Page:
Tap, click, tap, click.
There are no music sheets around and that humming isn’t the sound of fingers plucking strings. The chorus comes courtesy of tapping chips at work during a game at one of the monthly poker nights Zibits hosts at his home in Long Beach.
Mastering music and mastering poker go hand in hand, he said.
“It’s all about technique. In music, you learn an instrument’s scales and positions. With poker, you become skilled at learning when to bet certain hands, when to raise hands, and your position at the table.”
In 1999, he outplayed 233 others to finish seventh in the World Series of Poker’s $2,500 buy-in, hold-'em tournament held at Binion’s Horseshoe in Las Vegas — pocketing nearly $15,000 for two days’ work. At this year’s tournament, he pocketed just over $3,000. Not bad, considering that section musicians with the Pacific Symphony would earn about $32,775 if they were to play every concert and rehearsal offered for a year, according to the orchestra’s site.
During off hours, Zibits often can be found among the herd at Commerce Casino — the “mecca of poker” as he refers to it — or Hawaiian Gardens Casino. In 2006, he became a published author and editor of the book “Poker Face 2.”
“Poker is fun … and it can be a great stress reliever,” Zibits said. “But it can be exhausting at times. Your mind is racing, constantly analyzing everything. It’s like playing a Mahler symphony. Sometimes you need a vacation from it.”
Tina Nguyen, violin
Juggling separate jobs is not unusual for some musicians. Many teach privately in their homes or perform with several orchestras and other ensembles. Others record for the motion picture industry.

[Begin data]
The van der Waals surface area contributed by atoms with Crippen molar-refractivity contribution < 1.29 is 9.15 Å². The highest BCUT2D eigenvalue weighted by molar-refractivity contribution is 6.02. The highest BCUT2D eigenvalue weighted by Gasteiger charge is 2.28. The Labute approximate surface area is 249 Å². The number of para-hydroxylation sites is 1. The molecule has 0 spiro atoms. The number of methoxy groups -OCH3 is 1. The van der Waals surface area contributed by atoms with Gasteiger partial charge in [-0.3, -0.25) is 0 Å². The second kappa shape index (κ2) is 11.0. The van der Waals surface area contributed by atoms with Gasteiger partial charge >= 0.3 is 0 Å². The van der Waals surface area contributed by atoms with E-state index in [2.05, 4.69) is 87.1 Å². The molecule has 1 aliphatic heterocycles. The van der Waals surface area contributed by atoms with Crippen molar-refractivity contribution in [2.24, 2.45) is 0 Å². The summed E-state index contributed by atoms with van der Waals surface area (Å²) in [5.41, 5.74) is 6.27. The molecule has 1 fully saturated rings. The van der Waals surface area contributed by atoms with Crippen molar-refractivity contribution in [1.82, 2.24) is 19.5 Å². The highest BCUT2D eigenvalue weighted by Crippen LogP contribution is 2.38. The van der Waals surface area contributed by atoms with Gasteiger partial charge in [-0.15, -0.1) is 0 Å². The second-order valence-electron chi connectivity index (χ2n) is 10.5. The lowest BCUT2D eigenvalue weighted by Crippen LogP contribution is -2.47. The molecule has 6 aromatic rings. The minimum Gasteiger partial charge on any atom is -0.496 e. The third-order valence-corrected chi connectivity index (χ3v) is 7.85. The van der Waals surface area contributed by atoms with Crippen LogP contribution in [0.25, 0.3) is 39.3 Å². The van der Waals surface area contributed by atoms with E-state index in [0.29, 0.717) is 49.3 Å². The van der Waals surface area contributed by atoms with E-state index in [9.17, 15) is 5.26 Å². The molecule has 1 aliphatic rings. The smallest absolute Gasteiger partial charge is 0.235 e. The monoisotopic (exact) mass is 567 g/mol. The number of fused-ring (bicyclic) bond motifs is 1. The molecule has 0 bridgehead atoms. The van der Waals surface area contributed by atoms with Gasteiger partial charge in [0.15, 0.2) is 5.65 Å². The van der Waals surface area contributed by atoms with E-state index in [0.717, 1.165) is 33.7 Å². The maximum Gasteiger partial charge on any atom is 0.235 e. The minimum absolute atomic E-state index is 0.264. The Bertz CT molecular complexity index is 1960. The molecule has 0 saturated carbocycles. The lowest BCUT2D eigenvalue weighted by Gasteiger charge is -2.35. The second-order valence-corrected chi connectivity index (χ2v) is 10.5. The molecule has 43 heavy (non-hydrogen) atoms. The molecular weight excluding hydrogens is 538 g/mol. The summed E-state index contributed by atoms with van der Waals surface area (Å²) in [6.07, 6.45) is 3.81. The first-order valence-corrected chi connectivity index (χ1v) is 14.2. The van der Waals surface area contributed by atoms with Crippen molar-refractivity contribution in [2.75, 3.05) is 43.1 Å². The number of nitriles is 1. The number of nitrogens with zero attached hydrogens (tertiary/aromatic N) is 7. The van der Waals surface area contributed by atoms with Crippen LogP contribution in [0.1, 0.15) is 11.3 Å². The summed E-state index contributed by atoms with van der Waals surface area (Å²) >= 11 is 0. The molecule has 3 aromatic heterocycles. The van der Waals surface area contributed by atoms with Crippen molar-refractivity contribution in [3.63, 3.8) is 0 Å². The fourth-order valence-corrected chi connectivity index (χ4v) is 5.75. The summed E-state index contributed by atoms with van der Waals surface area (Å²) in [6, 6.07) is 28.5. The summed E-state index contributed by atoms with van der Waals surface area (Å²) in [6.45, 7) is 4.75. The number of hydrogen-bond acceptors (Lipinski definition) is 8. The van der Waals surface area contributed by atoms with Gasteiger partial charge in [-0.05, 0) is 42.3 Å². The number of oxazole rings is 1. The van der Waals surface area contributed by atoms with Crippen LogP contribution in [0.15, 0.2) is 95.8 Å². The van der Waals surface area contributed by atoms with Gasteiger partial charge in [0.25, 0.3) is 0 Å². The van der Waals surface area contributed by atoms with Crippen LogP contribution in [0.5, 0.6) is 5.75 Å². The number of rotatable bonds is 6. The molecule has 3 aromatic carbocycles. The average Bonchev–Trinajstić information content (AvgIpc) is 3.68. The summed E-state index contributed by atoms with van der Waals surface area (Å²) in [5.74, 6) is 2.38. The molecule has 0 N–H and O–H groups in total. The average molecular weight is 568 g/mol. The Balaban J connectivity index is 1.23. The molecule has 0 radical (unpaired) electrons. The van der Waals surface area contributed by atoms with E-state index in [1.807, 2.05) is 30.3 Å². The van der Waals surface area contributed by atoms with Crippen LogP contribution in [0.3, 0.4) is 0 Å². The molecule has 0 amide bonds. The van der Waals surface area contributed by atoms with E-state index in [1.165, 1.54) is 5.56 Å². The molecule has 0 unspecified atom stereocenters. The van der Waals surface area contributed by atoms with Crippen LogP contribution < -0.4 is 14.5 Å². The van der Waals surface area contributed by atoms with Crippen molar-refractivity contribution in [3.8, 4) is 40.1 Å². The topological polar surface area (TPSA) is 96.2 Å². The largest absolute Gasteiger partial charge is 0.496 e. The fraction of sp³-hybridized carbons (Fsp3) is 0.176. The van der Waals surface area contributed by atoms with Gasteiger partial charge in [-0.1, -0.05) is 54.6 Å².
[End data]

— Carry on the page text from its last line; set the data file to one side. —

It’s the kind of hectic lifestyle that Tina Nguyen, 35, is all too familiar with.
For Nguyen, playing violin for the Los Angeles Opera is not a full-time gig, so additional jobs are needed to supplement her income — especially as the opera seasons get shorter; she gets paid per performance. The approximate salary for a musician for L.A. Opera’s 2010-11 season is $28,000.
“This season has been rather difficult,” she said. “We reduced our season because of the economy. Most of us have to work on something else. Next year, it’s going to be pretty tough. Normally, we have about nine shows; now we’re down to five or six.”
Nguyen currently gives private violin lessons to three students.
“A lot of my colleagues teach more,” she said. “They might have like 10 or 15 students. For me, my goal is to have six. I don’t have much time to devote to it; I often have concerts on the weekends.”
And she does recording for film and TV series — the latest being ABC’s “No Ordinary Family” — and performs for other outlets, including the New West Symphony, where she’s an assistant concert master.
“A season like this, with tremendous reductions … it’s worrisome,” Nguyen said. “In this town, unless you’re in the L.A. Phil, you have to do other jobs to make it.”
Qu estimates that 70% of her income comes from her L.A. Opera performances.
“There are a lot of musicians in a much worse position,” she said. “Of course, I would like to have a more reliable full-time job. But this is where I’m at right now.”